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Unique engine-centered master's program graduates first class

The Master of Engineering in Engine Systems program graduated its
                        first 10 students in 2007.

The Master of Engineering in Engine Systems program graduated its first 10 students in 2007. (large image)

A master of engineering program that began out of a lunch conversation between University of Wisconsin-Madison faculty and industry professionals is graduating its first class of 10 students this week.

The program, the Master of Engineering in Engine Systems (MEES), focuses on mid-career professionals looking to gain a broad knowledge of engines and uses an online format that allows them to maintain their careers while earning the degree. Six of the 10 graduates come from Wisconsin-based companies such as Harley Davidson, Briggs & Stratton and Mercury Marine.

Engineering Professional Development Associate Faculty Associate Kevin Hoag, former MEES director and current instructor, says the program's curriculum developed as companies realized most of their workers naturally specialized in one of two main areas of engine research: mechanical development or thermal science.

Kevin L. Hoag

Kevin L. Hoag (large image)

“Every company said the same thing, that they can see their engineers kind of falling into one of those areas,” he says. “Well then, the next question that comes in is, you’ve got a new engine program where you want a chief engineer to lead designing a new engine from a clean sheet of paper. Who do you want to lead that program and what kind of expertise do you want? Well, you want somebody who has both of those backgrounds.”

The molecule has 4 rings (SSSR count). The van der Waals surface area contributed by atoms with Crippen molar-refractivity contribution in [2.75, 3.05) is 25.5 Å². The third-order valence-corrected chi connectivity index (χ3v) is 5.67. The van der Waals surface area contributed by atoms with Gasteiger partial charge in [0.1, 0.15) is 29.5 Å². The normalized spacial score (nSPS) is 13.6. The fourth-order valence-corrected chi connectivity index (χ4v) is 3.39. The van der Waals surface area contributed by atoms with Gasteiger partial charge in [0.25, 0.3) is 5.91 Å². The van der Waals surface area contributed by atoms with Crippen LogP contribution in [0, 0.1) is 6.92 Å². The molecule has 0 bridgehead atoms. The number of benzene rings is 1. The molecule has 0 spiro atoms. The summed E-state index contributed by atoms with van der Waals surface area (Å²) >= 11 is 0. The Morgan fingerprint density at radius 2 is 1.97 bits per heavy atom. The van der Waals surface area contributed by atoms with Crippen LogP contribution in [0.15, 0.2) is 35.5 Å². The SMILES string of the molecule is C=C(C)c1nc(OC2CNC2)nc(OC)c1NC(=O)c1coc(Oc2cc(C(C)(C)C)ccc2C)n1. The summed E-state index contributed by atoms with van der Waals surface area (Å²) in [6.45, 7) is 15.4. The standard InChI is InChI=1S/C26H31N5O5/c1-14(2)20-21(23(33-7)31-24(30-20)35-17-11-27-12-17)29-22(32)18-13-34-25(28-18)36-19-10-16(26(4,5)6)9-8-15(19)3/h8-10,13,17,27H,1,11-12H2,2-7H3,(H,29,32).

Another important component of the program is the Engine Research Center, Hoag says. The ERC is the largest research program of its kind in the country, giving the MEES program the faculty and expertise it needs to thrive.

Engineering Professional Development Faculty Associate Wayne Pferdehirt, MEES interim director and director of engineering distance degree programs, adds that the Web-based format of the program came from the success of another online degree program, the Master of Engineering in Professional Practice, which has won several awards for its distance-learning methods.

Hoag says the program overcomes the challenges of distance learning because the students are able to apply what they learn to their current jobs, and exchange knowledge about the engine industry that ranges from smaller lawn and garden engines to ship engines that are worked on with ladders.

Wayne P. Pferdehirt

Wayne P. Pferdehirt (large image)

While many companies that have enrolled students in the program are Wisconsin-based, Hoag says the program is becoming more national and international as it ages, with two non-graduating students in the program taking courses from Dominica and India.


 

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5/17/2007